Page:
More than 22 million people in the United States are dealing with drug abuse, and the yearly healthcare dollars spent fighting this problem amount to more than 180 million. Cocaine abuse is one of the largest and most expensive problems under the larger umbrella of drug abuse, resulting in the most emergency room visits of any illicit drug.
Unlike heroin addiction, which can often be treated successfully with a substitute drug called methadone, cocaine addiction has no such handy substitute available. But a small group of scientists have been working on another potential weapon for fighting cocaine abuse: a cocaine vaccine.
The idea for a drug abuse vaccine has been around for more than a quarter of a century. Currently, there are two major research teams actively engaged in developing a vaccine for clinical trials. These research groups are led by Kim Janda, Ph.D, of the Scripps Research Institute, and Thomas Kosten, M.D, of the Baylor College of Medicine. In 2010, Kosten’s team ran the first ever late-stage cocaine vaccine trial, with their vaccine TA-CD.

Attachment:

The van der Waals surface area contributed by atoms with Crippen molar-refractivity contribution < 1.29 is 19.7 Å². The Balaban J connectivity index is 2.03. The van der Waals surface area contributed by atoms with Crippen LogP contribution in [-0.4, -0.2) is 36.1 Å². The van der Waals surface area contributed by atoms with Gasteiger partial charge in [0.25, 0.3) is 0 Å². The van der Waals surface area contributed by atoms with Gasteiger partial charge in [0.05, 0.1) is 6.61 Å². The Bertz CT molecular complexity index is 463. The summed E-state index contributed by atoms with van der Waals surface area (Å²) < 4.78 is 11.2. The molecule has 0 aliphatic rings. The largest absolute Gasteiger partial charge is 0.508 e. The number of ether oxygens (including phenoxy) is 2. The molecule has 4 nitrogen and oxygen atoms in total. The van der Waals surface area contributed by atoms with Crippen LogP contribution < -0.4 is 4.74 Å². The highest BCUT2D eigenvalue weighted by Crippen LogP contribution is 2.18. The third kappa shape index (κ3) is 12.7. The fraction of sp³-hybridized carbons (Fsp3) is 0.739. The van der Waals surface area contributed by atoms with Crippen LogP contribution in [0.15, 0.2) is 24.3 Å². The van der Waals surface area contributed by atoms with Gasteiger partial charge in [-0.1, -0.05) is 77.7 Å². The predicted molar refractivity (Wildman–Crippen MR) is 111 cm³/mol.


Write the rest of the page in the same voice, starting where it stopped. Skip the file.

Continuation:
The Vaccine Principle
Vaccines have been in existence for hundreds of years, perhaps even more than 1,000 years. They operate in a very simple way: introducing a tiny amount of a disease (often in weakened or killed form) or something chemically similar to a disease into a person’s bloodstream so that the immune system is able to identify the invader and create antibodies. Once the human immune system learns to create antibodies for a particular disease, it can do so quickly again if the disease reappears.
However, a drug like cocaine is different from a disease-causing microbe. Cocaine in the bloodstream is much smaller than a microbe, and essentially invisible to the human immune system. As a result, recent approaches to the creation of a cocaine vaccine have involved attaching the vaccine to a virus. This helps the immune system learn to identify the substance and to destroy it.
Success Of Cocaine Vaccine And Questions
Both Kosten’s vaccine, TA-CD, and Janda’s vaccine, known as GNE, have had some measure of success in clinical trials. Janda and his research partner, Ronald Crystal of Weill Cornell, reported that GNE showed an impressive ability to destroy cocaine in the bloodstreams of monkeys. Kosten found similarly effective results from his human trial of TA-CD.